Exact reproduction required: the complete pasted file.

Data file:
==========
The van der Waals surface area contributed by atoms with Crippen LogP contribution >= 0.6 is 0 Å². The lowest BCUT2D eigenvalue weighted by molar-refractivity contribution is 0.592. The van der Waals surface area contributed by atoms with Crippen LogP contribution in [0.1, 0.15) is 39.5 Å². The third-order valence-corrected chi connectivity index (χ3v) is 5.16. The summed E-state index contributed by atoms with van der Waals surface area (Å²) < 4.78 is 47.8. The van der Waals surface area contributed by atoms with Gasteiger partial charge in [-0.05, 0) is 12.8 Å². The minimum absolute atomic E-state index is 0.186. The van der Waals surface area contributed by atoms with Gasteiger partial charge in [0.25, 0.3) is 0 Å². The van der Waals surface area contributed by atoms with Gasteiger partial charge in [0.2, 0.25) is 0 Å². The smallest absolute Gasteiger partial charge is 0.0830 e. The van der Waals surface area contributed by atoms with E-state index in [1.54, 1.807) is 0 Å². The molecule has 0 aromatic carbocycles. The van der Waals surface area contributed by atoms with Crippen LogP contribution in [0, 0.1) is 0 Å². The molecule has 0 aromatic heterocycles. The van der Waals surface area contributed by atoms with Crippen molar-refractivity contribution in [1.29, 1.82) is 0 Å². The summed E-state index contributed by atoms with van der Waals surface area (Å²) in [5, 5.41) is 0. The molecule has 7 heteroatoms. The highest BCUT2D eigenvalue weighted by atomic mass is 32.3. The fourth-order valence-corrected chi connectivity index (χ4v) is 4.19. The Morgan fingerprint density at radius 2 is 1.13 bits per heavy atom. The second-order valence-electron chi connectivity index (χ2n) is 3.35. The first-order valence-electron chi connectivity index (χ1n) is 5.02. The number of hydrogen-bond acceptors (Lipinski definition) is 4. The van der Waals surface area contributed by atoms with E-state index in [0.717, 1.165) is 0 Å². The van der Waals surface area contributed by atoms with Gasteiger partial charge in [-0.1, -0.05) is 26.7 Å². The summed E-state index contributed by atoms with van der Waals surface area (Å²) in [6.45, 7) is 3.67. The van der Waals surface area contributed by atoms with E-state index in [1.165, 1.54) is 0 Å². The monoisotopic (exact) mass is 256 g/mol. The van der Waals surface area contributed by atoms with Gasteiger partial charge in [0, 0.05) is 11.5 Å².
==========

The van der Waals surface area contributed by atoms with Crippen LogP contribution >= 0.6 is 0 Å². The lowest BCUT2D eigenvalue weighted by molar-refractivity contribution is 0.592. The van der Waals surface area contributed by atoms with Crippen LogP contribution in [0.1, 0.15) is 39.5 Å². The third-order valence-corrected chi connectivity index (χ3v) is 5.16. The summed E-state index contributed by atoms with van der Waals surface area (Å²) < 4.78 is 47.8. The van der Waals surface area contributed by atoms with Gasteiger partial charge in [-0.05, 0) is 12.8 Å². The minimum absolute atomic E-state index is 0.186. The van der Waals surface area contributed by atoms with Gasteiger partial charge in [0.25, 0.3) is 0 Å². The van der Waals surface area contributed by atoms with Gasteiger partial charge in [0.2, 0.25) is 0 Å². The smallest absolute Gasteiger partial charge is 0.0830 e. The van der Waals surface area contributed by atoms with E-state index in [1.54, 1.807) is 0 Å². The molecule has 0 aromatic carbocycles. The van der Waals surface area contributed by atoms with Crippen LogP contribution in [0, 0.1) is 0 Å². The molecule has 0 aromatic heterocycles. The van der Waals surface area contributed by atoms with Crippen molar-refractivity contribution in [1.29, 1.82) is 0 Å². The summed E-state index contributed by atoms with van der Waals surface area (Å²) in [5, 5.41) is 0. The molecule has 7 heteroatoms. The highest BCUT2D eigenvalue weighted by atomic mass is 32.3. The fourth-order valence-corrected chi connectivity index (χ4v) is 4.19. The Morgan fingerprint density at radius 2 is 1.13 bits per heavy atom. The second-order valence-electron chi connectivity index (χ2n) is 3.35. The first-order valence-electron chi connectivity index (χ1n) is 5.02. The number of hydrogen-bond acceptors (Lipinski definition) is 4. The van der Waals surface area contributed by atoms with E-state index in [0.717, 1.165) is 0 Å². The van der Waals surface area contributed by atoms with Gasteiger partial charge in [-0.1, -0.05) is 26.7 Å². The summed E-state index contributed by atoms with van der Waals surface area (Å²) in [6.45, 7) is 3.67. The van der Waals surface area contributed by atoms with E-state index in [1.165, 1.54) is 0 Å². The monoisotopic (exact) mass is 256 g/mol. The van der Waals surface area contributed by atoms with Gasteiger partial charge in [0, 0.05) is 11.5 Å².